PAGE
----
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Stroot v. Hartford Life and Accident Insurance Co.

United States District Court, D. Kansas

March 19, 2019

CARLA R. STROOT, Plaintiff,
v.
HARTFORD LIFE AND ACCIDENT INSURANCE COMPANY, Defendant.

          MEMORANDUM AND ORDER

          Teresa J. James, U.S. Magistrate Judge

         On March 15, 2019, the Court conducted a telephone status conference with the parties at Defendant's request. Plaintiff appeared through counsel, Sean McGivern and Don Peterson. Defendant appeared through counsel, Anna Imose and Steven Ward. The parties were unable to resolve a dispute regarding Plaintiff's Fed.R.Civ.P. 30(b)(6) deposition notice (ECF No. 29). Defendant objected to the topics set forth in the notice and the deposition overall, arguing a deposition was not appropriate or necessary. Plaintiff argued the deposition was necessary because of Defendant's responses to her written discovery requests. Because there is no motion before the Court at this time, the Court provided guidance to the parties as to what the rulings would be if a motion were filed. This order memorializes the guidance provided.

         1. Area of Inquiry No. 1

         This topic states: “Everything You did to ensure that You produced all documents responsive to plaintiff's First Request for Production of documents, including but not limited to the identify (sic) of those involved in locating documents.” The Court would sustain Defendant's objection. This topic is an improper request for discovery on discovery in that it asks essentially what Defendant did to arrive at its response to a request for production. Defendant responded to Plaintiff's written discovery request that it had no responsive documents. In addition, the Court “cannot compel a party to produce documents that do not exist or that are not in that party's possession, custody, or control.”[1] As such, this topic is not relevant or proportional, so Defendant's objection would be sustained if a motion on this Area of Inquiry were filed.

         2. Area of Inquiry Nos. 2-5

         These topics include six questions each regarding Defendant's responses to Plaintiff's written discovery requests. As to the first four questions (subsections (a) through (d)), the Court would sustain Defendant's objections. ERISA “seeks to ensure a speedy, inexpensive, and efficient resolution” of claims.[2] Discovery may, at times, be necessary but should not be broad, unwieldy, burdensome, or speculative.[3] “The party moving to supplement the record or engage in extra-record discovery bears the burden of showing its propriety.”[4] Plaintiff has not met her burden with regard to subsections (a) through (d). These topics are again improper attempts to compel discovery on discovery where there is no evidence of any bad faith on the part of Defendant in responding to the discovery requests at issue. In addition, these topics overly broad and unduly burdensome.

         However, the Court would allow Plaintiff to question Defendant's corporate representative on topics (e) and (f). Because Defendant does not have, by its own admission, written policies that it can disclose to Plaintiff, it is appropriate for Plaintiff to ask about these unwritten policies and procedures. But, the Court reminds Plaintiff of the limited nature of the discovery permissible in this ERISA case, as noted in the authorities cited in the preceding paragraph.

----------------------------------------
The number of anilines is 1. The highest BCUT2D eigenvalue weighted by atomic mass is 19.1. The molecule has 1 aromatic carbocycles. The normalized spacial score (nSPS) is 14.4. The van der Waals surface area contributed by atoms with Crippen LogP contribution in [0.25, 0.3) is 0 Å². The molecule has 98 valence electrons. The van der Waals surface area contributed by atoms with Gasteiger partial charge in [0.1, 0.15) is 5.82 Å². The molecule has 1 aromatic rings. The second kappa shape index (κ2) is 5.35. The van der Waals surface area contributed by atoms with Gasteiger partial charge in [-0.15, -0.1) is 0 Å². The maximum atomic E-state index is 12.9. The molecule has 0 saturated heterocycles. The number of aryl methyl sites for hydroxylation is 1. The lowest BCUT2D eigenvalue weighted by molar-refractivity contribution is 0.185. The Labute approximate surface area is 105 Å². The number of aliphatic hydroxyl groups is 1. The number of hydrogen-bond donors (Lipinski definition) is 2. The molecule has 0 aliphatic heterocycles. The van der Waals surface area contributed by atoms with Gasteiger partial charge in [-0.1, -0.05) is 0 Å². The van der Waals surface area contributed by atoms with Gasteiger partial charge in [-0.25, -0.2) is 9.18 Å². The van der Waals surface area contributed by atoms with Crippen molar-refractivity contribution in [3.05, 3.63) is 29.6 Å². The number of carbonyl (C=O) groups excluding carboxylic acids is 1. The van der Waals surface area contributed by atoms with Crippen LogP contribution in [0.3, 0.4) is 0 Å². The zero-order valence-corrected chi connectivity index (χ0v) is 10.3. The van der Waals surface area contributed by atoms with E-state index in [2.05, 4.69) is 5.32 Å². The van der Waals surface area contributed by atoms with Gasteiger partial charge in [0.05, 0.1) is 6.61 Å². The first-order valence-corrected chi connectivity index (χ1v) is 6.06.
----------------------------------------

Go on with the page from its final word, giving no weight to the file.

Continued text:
3. Area of Inquiry No. 6

         This topic seeks information regarding “Hartford's understanding of its obligations to ensure that any consultant that it hires to review the claims and appeals of ERISA participants be free from financial or other bias.” Defendant suggests that Plaintiff may get the same information through an affidavit. But the Court would overrule this objection. Plaintiff is entitled to ask about this topic, regardless of whether the information could be provided through an affidavit. But, again, the Court reminds Plaintiff of the limited nature of the discovery permissible in this ERISA case, as noted in the authorities cited above.

         4. Area of Inquiry No. 7

         This topic inquires about “[t]he factual basis and due diligence regarding Hartford's denial” of allegations in paragraph 13 of Plaintiff's petition concerning MES Solutions. Defendant objects because it seeks Defendant's knowledge about a 2011 transaction between two other companies of which Defendant says it has no knowledge. The Court notes that Defendant's answer denied paragraph 13 of the petition based upon lack of sufficient knowledge or information. Thus, the Court would sustain Defendant's objection to this topic. Defendant has answered Plaintiff's written discovery on this topic, stating it does not know. It cannot be forced to answer a question about which it has no knowledge.

         5. Area of Inquiry No. 8

         This topic seeks “[t]he things that Hartford has done to ensure that it uses vendors who are free from financial bias” and then proceeds to ask several follow-up questions. Defendant objected on the basis that Plaintiff failed to timely file a motion to compel with regard to her written discovery requests that sought this same information. However, Plaintiff had filed a motion to extend the deadline to file a motion to compel with regard to discovery on this issue, and the Court recently granted Plaintiff a short extension of time, to and including March 21, 2019, in which to file her motion to compel (ECF No. 30). Therefore, Defendant's objection would be overruled.

         6. Area of ...


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